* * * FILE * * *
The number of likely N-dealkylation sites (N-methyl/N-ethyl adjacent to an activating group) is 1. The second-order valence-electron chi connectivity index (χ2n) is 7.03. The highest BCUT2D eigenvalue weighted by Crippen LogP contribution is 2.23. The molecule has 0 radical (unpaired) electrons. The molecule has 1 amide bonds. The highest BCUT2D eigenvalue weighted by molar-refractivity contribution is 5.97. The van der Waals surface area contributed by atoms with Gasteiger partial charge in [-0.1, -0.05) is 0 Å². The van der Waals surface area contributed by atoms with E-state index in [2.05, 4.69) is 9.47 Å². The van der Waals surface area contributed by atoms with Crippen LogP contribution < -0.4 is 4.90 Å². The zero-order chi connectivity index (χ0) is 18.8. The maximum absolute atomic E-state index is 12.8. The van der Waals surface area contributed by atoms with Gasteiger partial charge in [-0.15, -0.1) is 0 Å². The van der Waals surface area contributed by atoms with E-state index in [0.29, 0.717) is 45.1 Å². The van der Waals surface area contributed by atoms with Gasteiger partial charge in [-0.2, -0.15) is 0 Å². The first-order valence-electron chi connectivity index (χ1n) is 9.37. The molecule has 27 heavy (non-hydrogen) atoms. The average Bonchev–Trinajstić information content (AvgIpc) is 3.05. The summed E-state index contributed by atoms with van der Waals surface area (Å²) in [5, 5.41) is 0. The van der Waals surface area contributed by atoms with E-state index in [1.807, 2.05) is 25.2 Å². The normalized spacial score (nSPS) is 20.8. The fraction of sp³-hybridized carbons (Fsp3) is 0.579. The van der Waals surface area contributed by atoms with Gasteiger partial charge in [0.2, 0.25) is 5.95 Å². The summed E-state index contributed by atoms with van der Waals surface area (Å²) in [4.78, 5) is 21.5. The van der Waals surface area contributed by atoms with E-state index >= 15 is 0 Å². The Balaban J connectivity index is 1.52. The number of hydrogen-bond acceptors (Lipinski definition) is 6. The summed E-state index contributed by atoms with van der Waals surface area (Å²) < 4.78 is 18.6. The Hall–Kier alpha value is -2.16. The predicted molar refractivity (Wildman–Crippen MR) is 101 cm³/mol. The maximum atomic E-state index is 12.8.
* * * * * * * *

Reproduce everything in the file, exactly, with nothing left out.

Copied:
The number of likely N-dealkylation sites (N-methyl/N-ethyl adjacent to an activating group) is 1. The second-order valence-electron chi connectivity index (χ2n) is 7.03. The highest BCUT2D eigenvalue weighted by Crippen LogP contribution is 2.23. The molecule has 0 radical (unpaired) electrons. The molecule has 1 amide bonds. The highest BCUT2D eigenvalue weighted by molar-refractivity contribution is 5.97. The van der Waals surface area contributed by atoms with Gasteiger partial charge in [-0.1, -0.05) is 0 Å². The van der Waals surface area contributed by atoms with E-state index in [2.05, 4.69) is 9.47 Å². The van der Waals surface area contributed by atoms with Crippen LogP contribution < -0.4 is 4.90 Å². The zero-order chi connectivity index (χ0) is 18.8. The maximum absolute atomic E-state index is 12.8. The van der Waals surface area contributed by atoms with Gasteiger partial charge in [-0.15, -0.1) is 0 Å². The van der Waals surface area contributed by atoms with E-state index in [0.29, 0.717) is 45.1 Å². The van der Waals surface area contributed by atoms with Gasteiger partial charge in [-0.2, -0.15) is 0 Å². The first-order valence-electron chi connectivity index (χ1n) is 9.37. The molecule has 27 heavy (non-hydrogen) atoms. The average Bonchev–Trinajstić information content (AvgIpc) is 3.05. The summed E-state index contributed by atoms with van der Waals surface area (Å²) in [5, 5.41) is 0. The van der Waals surface area contributed by atoms with E-state index in [1.807, 2.05) is 25.2 Å². The normalized spacial score (nSPS) is 20.8. The fraction of sp³-hybridized carbons (Fsp3) is 0.579. The van der Waals surface area contributed by atoms with Gasteiger partial charge in [0.2, 0.25) is 5.95 Å². The summed E-state index contributed by atoms with van der Waals surface area (Å²) in [4.78, 5) is 21.5. The van der Waals surface area contributed by atoms with E-state index >= 15 is 0 Å². The Balaban J connectivity index is 1.52. The number of hydrogen-bond acceptors (Lipinski definition) is 6. The summed E-state index contributed by atoms with van der Waals surface area (Å²) < 4.78 is 18.6. The Hall–Kier alpha value is -2.16. The predicted molar refractivity (Wildman–Crippen MR) is 101 cm³/mol. The maximum atomic E-state index is 12.8.